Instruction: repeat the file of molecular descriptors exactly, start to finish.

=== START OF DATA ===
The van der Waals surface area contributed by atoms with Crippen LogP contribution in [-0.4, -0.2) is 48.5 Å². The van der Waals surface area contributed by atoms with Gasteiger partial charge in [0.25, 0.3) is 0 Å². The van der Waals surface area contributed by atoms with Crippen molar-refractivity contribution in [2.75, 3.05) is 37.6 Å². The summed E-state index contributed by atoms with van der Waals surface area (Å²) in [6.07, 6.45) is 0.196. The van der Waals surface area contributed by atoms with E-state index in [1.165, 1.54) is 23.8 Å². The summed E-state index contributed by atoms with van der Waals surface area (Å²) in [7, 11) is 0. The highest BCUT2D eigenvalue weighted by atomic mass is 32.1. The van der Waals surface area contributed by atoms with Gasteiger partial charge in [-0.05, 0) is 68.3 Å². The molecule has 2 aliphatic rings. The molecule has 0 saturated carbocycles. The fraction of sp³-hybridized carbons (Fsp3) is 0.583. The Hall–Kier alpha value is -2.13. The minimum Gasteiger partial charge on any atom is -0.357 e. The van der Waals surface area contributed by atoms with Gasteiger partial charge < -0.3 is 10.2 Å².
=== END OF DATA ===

The van der Waals surface area contributed by atoms with Crippen LogP contribution in [-0.4, -0.2) is 48.5 Å². The van der Waals surface area contributed by atoms with Gasteiger partial charge in [0.25, 0.3) is 0 Å². The van der Waals surface area contributed by atoms with Crippen molar-refractivity contribution in [2.75, 3.05) is 37.6 Å². The summed E-state index contributed by atoms with van der Waals surface area (Å²) in [6.07, 6.45) is 0.196. The van der Waals surface area contributed by atoms with E-state index in [1.165, 1.54) is 23.8 Å². The summed E-state index contributed by atoms with van der Waals surface area (Å²) in [7, 11) is 0. The highest BCUT2D eigenvalue weighted by atomic mass is 32.1. The van der Waals surface area contributed by atoms with Gasteiger partial charge in [-0.05, 0) is 68.3 Å². The molecule has 2 aliphatic rings. The molecule has 0 saturated carbocycles. The fraction of sp³-hybridized carbons (Fsp3) is 0.583. The Hall–Kier alpha value is -2.13. The minimum Gasteiger partial charge on any atom is -0.357 e. The van der Waals surface area contributed by atoms with Gasteiger partial charge < -0.3 is 10.2 Å².